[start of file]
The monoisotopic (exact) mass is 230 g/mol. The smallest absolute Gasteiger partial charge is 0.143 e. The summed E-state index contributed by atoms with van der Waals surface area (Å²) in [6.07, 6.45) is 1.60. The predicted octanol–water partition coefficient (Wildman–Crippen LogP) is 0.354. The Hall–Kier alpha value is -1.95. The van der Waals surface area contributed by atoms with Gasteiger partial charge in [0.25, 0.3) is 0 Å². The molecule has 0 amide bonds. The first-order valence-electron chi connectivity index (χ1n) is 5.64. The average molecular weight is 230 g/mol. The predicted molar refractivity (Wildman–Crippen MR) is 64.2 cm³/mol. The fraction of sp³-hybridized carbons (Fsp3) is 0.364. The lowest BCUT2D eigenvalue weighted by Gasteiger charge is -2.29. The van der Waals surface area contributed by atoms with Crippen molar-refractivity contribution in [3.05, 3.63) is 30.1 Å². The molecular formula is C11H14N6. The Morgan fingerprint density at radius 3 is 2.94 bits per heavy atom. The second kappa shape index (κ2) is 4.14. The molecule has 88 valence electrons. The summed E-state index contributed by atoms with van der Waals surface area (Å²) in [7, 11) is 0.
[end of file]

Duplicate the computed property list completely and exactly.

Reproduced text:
The monoisotopic (exact) mass is 230 g/mol. The smallest absolute Gasteiger partial charge is 0.143 e. The summed E-state index contributed by atoms with van der Waals surface area (Å²) in [6.07, 6.45) is 1.60. The predicted octanol–water partition coefficient (Wildman–Crippen LogP) is 0.354. The Hall–Kier alpha value is -1.95. The van der Waals surface area contributed by atoms with Gasteiger partial charge in [0.25, 0.3) is 0 Å². The molecule has 0 amide bonds. The first-order valence-electron chi connectivity index (χ1n) is 5.64. The average molecular weight is 230 g/mol. The predicted molar refractivity (Wildman–Crippen MR) is 64.2 cm³/mol. The fraction of sp³-hybridized carbons (Fsp3) is 0.364. The lowest BCUT2D eigenvalue weighted by Gasteiger charge is -2.29. The van der Waals surface area contributed by atoms with Crippen molar-refractivity contribution in [3.05, 3.63) is 30.1 Å². The molecular formula is C11H14N6. The Morgan fingerprint density at radius 3 is 2.94 bits per heavy atom. The second kappa shape index (κ2) is 4.14. The molecule has 88 valence electrons. The summed E-state index contributed by atoms with van der Waals surface area (Å²) in [7, 11) is 0.